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Acute Interstitial Pneumonia

(Accelerated Interstitial Pneumonia; Hamman-Rich Syndrome)

By Joyce Lee, MD, MAS, Assistant Professor, Division of Pulmonary Sciences and Critical Care Medicine, Department of Medicine, University of Colorado Denver

Acute interstitial pneumonia is an idiopathic interstitial pneumonia that develops suddenly and is severe.

Acute interstitial pneumonia causes the same type of symptoms as the acute respiratory distress syndrome. It tends to affect healthy men and women who are usually older than 40.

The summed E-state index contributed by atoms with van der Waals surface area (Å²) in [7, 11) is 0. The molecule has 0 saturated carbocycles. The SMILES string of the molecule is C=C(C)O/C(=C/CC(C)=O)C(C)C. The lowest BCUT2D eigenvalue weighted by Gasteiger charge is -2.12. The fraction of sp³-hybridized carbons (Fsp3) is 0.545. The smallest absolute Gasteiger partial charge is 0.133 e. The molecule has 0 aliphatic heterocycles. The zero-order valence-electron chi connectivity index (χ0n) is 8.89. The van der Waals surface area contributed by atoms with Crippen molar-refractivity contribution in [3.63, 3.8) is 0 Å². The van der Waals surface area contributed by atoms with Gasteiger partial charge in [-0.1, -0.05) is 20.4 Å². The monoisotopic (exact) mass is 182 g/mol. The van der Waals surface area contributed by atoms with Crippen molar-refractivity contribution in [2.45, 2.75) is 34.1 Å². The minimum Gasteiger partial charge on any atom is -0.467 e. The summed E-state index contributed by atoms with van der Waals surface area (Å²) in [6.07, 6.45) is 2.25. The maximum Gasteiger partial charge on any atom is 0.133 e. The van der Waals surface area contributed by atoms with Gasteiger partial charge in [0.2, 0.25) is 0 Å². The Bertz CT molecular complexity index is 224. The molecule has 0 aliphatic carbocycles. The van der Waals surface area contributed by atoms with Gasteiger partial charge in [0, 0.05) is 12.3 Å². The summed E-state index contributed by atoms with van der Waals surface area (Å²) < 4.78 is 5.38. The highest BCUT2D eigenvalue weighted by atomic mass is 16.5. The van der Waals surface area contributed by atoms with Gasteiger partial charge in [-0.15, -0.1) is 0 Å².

Fever, cough, and difficulty breathing develop over 1 to 2 weeks, typically progressing to acute respiratory failure.

The diagnosis is confirmed when other causes of acute lung injury are excluded and consistent findings are found with computed tomography (CT) and lung biopsy, if done.

Treatment aims to keep the person alive until the disorder resolves. Mechanical ventilation is needed if there is respiratory failure. Corticosteroids are generally used, but it is not clear whether they are effective.

More than 60% of affected people die within 6 months, usually as a result of respiratory failure. In people who survive, lung function usually improves with time. However, the disease may recur.